A Rutgers University report about Canada geese said the birds can help the ecosystem by dispersing seeds, through their feces, and by acting as prey for coyotes, foxes and other predators. Large groups can displace other waterfowl, however, the report found, and the feces contains “several bacteria and parasites that may be pathogenic to humans.”

Still, the Canada goose is the symbol for the region’s beloved Wawa, and some people can see their beauty. The website contends that the bulk of a goose’s daily dump has been exaggerated.

“Their poop smells better than ours!,” one author wrote on the site.

Canada geese gather Thursday in Heritage Park, across the street from the home of Charles Sabatini in Absecon, New Jersey. He tried using a pickup truck to scare geese.

Behind the wheel: Sabatini, who lives a block from a pond that was full of Canada geese last week, keeps a file on the bird. Included in his paperwork is the Humane Society’s guide to Canada geese. One document is from the U.S. Department of Agriculture, which states that vehicles are an approved method of goose harassment.

“They are one tough bird. They barely budged,” said Robert Herman, Sabatini’s attorney.

Barbara DiMauro, the eyewitness, said she was driving when she saw Sabatini aiming his truck toward the geese. DiMauro, who volunteers for a bird rescue, claimed Sabatini was driving fast enough to kick up dust and doing doughnuts on his lawn in pursuit of the birds.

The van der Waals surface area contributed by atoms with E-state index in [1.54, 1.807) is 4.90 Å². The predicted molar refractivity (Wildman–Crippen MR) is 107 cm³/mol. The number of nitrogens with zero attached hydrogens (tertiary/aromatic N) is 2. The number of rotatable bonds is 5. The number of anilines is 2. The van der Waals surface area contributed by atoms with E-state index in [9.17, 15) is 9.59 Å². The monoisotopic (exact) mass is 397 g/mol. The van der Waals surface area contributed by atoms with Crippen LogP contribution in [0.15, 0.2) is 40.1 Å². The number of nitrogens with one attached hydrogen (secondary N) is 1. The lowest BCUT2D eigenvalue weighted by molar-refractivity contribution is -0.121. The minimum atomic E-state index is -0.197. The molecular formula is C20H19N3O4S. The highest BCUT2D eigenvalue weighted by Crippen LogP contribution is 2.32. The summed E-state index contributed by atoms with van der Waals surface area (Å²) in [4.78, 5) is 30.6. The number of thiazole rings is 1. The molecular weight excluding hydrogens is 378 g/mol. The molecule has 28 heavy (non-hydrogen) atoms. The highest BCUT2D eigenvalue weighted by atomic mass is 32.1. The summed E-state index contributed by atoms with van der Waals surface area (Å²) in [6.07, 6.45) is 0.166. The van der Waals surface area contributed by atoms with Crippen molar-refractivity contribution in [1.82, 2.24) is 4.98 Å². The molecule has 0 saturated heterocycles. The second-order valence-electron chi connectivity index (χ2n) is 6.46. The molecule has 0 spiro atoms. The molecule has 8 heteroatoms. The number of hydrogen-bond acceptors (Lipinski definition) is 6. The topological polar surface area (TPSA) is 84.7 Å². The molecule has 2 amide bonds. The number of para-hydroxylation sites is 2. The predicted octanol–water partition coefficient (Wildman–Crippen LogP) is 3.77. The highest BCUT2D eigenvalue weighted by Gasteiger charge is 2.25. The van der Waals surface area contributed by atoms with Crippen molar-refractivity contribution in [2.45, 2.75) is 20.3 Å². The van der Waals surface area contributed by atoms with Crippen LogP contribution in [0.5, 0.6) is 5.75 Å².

“The geese were in distress,” she said. “He was trying to run them over.”

Canada geese and signage near the lake in Heritage Park on June 10, 2021, across the street from the home of Charles Sabatini in Absecon, N.J. He was charged -- later dismissed -- for harassing Canada geese on his property. He says they're a nuisance, defecating everywhere. (Tom Gralish/The Philadelphia Inquirer/TNS)

Humane methods: White, of the Humane Society, said the agency supports various methods of dealing with nuisance geese that are ethical and not harmful to the birds. One method of population control is called “egg addling,” and can include oiling, piercing, or taking eggs from the nest. Oiling involves rubbing corn oil on the eggs.

“The oil prevents oxygen from being absorbed,” she said.

The Humane Society also supports “aversion therapy” with trained border collies that will chase the geese. Bob Young, 60, founded his South Jersey-based business — Geese Chasers — on that model when his dog was chasing geese near a golf course years ago.

“The groundskeeper asked me if I would come back,” Young said.

Young, who franchises the business, said border collies work best because they will go into the water, which is important for the harassment to take hold. They also won’t attack the geese, which would be illegal.

“They’re herders, not retrievers,” he said.

Sabatini doesn’t have a dog. He’s resorted to banging sticks together when the geese reappear. The truck is still on the lawn, but those geese he chased last year have likely caught on by now.